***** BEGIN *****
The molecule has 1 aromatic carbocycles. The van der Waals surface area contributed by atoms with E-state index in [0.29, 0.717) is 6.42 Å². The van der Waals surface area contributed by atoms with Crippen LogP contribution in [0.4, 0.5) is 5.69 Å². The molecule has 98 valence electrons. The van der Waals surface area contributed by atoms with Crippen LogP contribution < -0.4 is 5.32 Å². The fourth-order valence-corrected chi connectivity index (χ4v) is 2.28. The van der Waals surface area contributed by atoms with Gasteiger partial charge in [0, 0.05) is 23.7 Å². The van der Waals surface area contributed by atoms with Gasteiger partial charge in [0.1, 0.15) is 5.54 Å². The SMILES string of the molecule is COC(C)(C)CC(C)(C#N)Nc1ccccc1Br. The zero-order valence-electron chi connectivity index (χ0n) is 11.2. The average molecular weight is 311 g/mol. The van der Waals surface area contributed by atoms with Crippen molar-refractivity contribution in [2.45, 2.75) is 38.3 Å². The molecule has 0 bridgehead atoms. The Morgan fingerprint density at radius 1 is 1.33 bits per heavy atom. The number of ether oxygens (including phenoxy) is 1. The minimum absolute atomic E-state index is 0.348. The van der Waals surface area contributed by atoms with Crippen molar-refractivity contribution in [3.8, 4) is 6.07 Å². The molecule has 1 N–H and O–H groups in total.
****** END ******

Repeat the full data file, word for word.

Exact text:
The molecule has 1 aromatic carbocycles. The van der Waals surface area contributed by atoms with E-state index in [0.29, 0.717) is 6.42 Å². The van der Waals surface area contributed by atoms with Crippen LogP contribution in [0.4, 0.5) is 5.69 Å². The molecule has 98 valence electrons. The van der Waals surface area contributed by atoms with Crippen LogP contribution < -0.4 is 5.32 Å². The fourth-order valence-corrected chi connectivity index (χ4v) is 2.28. The van der Waals surface area contributed by atoms with Gasteiger partial charge in [0, 0.05) is 23.7 Å². The van der Waals surface area contributed by atoms with Gasteiger partial charge in [0.1, 0.15) is 5.54 Å². The SMILES string of the molecule is COC(C)(C)CC(C)(C#N)Nc1ccccc1Br. The zero-order valence-electron chi connectivity index (χ0n) is 11.2. The average molecular weight is 311 g/mol. The van der Waals surface area contributed by atoms with Crippen molar-refractivity contribution in [2.45, 2.75) is 38.3 Å². The molecule has 0 bridgehead atoms. The Morgan fingerprint density at radius 1 is 1.33 bits per heavy atom. The number of ether oxygens (including phenoxy) is 1. The minimum absolute atomic E-state index is 0.348. The van der Waals surface area contributed by atoms with Crippen molar-refractivity contribution in [3.8, 4) is 6.07 Å². The molecule has 1 N–H and O–H groups in total.